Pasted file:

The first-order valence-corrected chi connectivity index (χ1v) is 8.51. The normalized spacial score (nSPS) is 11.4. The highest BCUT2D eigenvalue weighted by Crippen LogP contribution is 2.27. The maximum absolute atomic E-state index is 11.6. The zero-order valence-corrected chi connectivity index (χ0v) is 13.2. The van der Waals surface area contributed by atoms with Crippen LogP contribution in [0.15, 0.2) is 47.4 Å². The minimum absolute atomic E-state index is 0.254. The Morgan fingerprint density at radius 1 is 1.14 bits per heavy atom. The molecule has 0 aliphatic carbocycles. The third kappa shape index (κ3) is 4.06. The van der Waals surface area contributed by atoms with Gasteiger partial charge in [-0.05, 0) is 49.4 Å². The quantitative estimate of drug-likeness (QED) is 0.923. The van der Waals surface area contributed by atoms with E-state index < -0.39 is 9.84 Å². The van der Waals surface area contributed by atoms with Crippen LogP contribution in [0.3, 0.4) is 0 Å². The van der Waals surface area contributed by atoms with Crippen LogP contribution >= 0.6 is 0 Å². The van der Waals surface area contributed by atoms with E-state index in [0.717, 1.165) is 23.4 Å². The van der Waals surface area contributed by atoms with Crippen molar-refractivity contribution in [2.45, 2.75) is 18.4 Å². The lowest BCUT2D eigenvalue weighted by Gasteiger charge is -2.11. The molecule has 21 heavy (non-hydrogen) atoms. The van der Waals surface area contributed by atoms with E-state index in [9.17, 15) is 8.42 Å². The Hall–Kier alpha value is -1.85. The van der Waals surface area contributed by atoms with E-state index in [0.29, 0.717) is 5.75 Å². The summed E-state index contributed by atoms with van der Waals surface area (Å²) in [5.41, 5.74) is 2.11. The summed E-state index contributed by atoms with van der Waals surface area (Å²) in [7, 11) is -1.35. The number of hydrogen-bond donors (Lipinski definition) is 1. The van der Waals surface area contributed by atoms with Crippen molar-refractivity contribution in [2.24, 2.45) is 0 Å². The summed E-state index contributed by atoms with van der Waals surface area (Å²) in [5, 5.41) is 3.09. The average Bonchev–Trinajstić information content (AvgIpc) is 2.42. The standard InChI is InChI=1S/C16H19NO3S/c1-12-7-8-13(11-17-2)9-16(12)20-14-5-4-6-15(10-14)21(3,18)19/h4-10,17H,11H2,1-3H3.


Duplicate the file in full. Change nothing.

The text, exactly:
The first-order valence-corrected chi connectivity index (χ1v) is 8.51. The normalized spacial score (nSPS) is 11.4. The highest BCUT2D eigenvalue weighted by Crippen LogP contribution is 2.27. The maximum absolute atomic E-state index is 11.6. The zero-order valence-corrected chi connectivity index (χ0v) is 13.2. The van der Waals surface area contributed by atoms with Crippen LogP contribution in [0.15, 0.2) is 47.4 Å². The minimum absolute atomic E-state index is 0.254. The Morgan fingerprint density at radius 1 is 1.14 bits per heavy atom. The molecule has 0 aliphatic carbocycles. The third kappa shape index (κ3) is 4.06. The van der Waals surface area contributed by atoms with Gasteiger partial charge in [-0.05, 0) is 49.4 Å². The quantitative estimate of drug-likeness (QED) is 0.923. The van der Waals surface area contributed by atoms with E-state index < -0.39 is 9.84 Å². The van der Waals surface area contributed by atoms with Crippen LogP contribution in [0.3, 0.4) is 0 Å². The van der Waals surface area contributed by atoms with Crippen LogP contribution >= 0.6 is 0 Å². The van der Waals surface area contributed by atoms with E-state index in [0.717, 1.165) is 23.4 Å². The van der Waals surface area contributed by atoms with Crippen molar-refractivity contribution in [2.45, 2.75) is 18.4 Å². The lowest BCUT2D eigenvalue weighted by Gasteiger charge is -2.11. The molecule has 21 heavy (non-hydrogen) atoms. The van der Waals surface area contributed by atoms with E-state index in [9.17, 15) is 8.42 Å². The Hall–Kier alpha value is -1.85. The van der Waals surface area contributed by atoms with E-state index in [0.29, 0.717) is 5.75 Å². The summed E-state index contributed by atoms with van der Waals surface area (Å²) in [5.41, 5.74) is 2.11. The summed E-state index contributed by atoms with van der Waals surface area (Å²) in [7, 11) is -1.35. The number of hydrogen-bond donors (Lipinski definition) is 1. The van der Waals surface area contributed by atoms with Crippen molar-refractivity contribution in [2.24, 2.45) is 0 Å². The summed E-state index contributed by atoms with van der Waals surface area (Å²) in [5, 5.41) is 3.09. The average Bonchev–Trinajstić information content (AvgIpc) is 2.42. The standard InChI is InChI=1S/C16H19NO3S/c1-12-7-8-13(11-17-2)9-16(12)20-14-5-4-6-15(10-14)21(3,18)19/h4-10,17H,11H2,1-3H3.